Unless otherwise expressly set out to the contrary, nothing in these Terms shall serve to transfer from Mondaq to you, any Intellectual Property Rights owned by and/or licensed to Mondaq and all rights, title and interest in and to such Intellectual Property Rights will remain exclusively with Mondaq and/or its licensors.

Mondaq shall use its reasonable endeavours to make the Website and Services available to you at all times, but we cannot guarantee an uninterrupted and fault free service.

Mondaq reserves the right to make changes to the services and/or the Website or part thereof, from time to time, and we may add, remove, modify and/or vary any elements of features and functionalities of the Website or the services.

Mondaq also reserves the right from time to time to monitor your Use of the Website and/or services.


The Content is general information only. It is not intended to constitute legal advice or seek to be the complete and comprehensive statement of the law, nor is it intended to address your specific requirements or provide advice on which reliance should be placed. Mondaq and/or its Contributors and other suppliers make no representations about the suitability of the information contained in the Content for any purpose. All Content provided "as is" without warranty of any kind. Mondaq and/or its Contributors and other suppliers hereby exclude and disclaim all representations, warranties or guarantees with regard to the Content, including all implied warranties and conditions of merchantability, fitness for a particular purpose, title and non-infringement. To the maximum extent permitted by law, Mondaq expressly excludes all representations, warranties, obligations, and liabilities arising out of or in connection with all Content. In no event shall Mondaq and/or its respective suppliers be liable for any special, indirect or consequential damages or any damages whatsoever resulting from loss of use, data or profits, whether in an action of contract, negligence or other tortious action, arising out of or in connection with the use of the Content or performance of Mondaq’s Services.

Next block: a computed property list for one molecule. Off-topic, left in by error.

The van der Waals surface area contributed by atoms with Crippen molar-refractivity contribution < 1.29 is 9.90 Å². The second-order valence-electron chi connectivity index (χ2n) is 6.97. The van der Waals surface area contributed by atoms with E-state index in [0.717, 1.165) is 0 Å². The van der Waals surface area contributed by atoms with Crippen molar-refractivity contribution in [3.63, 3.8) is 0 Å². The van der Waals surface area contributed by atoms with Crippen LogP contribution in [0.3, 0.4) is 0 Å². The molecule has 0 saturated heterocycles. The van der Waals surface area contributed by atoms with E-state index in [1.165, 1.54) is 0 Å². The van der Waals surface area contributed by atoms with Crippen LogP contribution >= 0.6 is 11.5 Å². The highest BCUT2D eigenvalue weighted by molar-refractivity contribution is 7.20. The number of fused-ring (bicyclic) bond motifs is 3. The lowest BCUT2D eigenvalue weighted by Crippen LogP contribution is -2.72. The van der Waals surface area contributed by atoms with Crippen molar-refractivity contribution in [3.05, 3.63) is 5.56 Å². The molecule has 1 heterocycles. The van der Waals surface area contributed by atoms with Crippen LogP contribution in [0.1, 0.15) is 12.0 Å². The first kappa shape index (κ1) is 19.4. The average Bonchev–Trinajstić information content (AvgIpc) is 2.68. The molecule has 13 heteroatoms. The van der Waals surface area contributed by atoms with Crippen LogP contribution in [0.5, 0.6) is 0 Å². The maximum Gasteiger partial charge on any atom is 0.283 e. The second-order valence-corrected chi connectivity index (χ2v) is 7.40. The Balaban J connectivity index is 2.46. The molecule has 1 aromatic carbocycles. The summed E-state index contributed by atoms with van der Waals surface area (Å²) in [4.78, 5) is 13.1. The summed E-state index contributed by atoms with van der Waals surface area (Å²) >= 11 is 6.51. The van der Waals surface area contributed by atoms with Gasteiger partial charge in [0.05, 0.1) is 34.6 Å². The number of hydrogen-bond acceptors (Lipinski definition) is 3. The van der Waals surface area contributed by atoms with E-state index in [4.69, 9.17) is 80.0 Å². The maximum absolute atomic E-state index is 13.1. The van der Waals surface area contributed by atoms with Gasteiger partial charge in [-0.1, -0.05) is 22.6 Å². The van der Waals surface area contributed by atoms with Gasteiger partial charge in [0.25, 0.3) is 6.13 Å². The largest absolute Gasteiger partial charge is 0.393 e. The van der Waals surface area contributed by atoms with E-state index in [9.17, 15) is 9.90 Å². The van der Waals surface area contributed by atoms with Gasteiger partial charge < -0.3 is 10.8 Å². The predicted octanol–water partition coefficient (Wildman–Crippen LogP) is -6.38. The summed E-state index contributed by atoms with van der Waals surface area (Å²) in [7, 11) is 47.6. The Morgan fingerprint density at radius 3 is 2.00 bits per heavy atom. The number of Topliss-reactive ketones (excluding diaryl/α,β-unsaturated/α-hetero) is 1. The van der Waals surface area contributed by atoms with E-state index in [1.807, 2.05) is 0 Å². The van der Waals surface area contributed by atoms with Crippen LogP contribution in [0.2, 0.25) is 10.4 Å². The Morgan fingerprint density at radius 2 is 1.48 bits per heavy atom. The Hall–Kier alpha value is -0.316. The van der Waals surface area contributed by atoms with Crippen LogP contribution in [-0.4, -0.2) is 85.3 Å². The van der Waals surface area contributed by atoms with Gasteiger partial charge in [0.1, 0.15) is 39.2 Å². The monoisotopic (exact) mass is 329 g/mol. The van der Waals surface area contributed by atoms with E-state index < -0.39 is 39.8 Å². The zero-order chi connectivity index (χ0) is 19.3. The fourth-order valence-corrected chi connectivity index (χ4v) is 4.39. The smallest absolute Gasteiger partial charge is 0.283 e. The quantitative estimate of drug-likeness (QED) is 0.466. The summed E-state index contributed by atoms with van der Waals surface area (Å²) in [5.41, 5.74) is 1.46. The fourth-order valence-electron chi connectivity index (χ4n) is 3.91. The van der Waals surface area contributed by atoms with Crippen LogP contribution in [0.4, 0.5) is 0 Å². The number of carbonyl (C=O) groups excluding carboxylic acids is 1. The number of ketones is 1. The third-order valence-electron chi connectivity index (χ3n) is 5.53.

Mondaq may alter or amend these Terms by amending them on the Website. By continuing to Use the Services and/or the Website after such amendment, you will be deemed to have accepted any amendment to these Terms.

These Terms shall be governed by and construed in accordance with the laws of England and Wales and you irrevocably submit to the exclusive jurisdiction of the courts of England and Wales to settle any dispute which may arise out of or in connection with these Terms. If you live outside the United Kingdom, English law shall apply only to the extent that English law shall not deprive you of any legal protection accorded in accordance with the law of the place where you are habitually resident ("Local Law"). In the event English law deprives you of any legal protection which is accorded to you under Local Law, then these terms shall be governed by Local Law and any dispute or claim arising out of or in connection with these Terms shall be subject to the non-exclusive jurisdiction of the courts where you are habitually resident.

You may print and keep a copy of these Terms, which form the entire agreement between you and Mondaq and supersede any other communications or advertising in respect of the Service and/or the Website.

No delay in exercising or non-exercise by you and/or Mondaq of any of its rights under or in connection with these Terms shall operate as a waiver or release of each of your or Mondaq’s right. Rather, any such waiver or release must be specifically granted in writing signed by the party granting it.

If any part of these Terms is held unenforceable, that part shall be enforced to the maximum extent permissible so as to give effect to the intent of the parties, and the Terms shall continue in full force and effect.

Mondaq shall not incur any liability to you on account of any loss or damage resulting from any delay or failure to perform all or any part of these Terms if such delay or failure is caused, in whole or in part, by events, occurrences, or causes beyond the control of Mondaq. Such events, occurrences or causes will include, without limitation, acts of God, strikes, lockouts, server and network failure, riots, acts of war, earthquakes, fire and explosions.

By clicking Register you state you have read and agree to our Terms and Conditions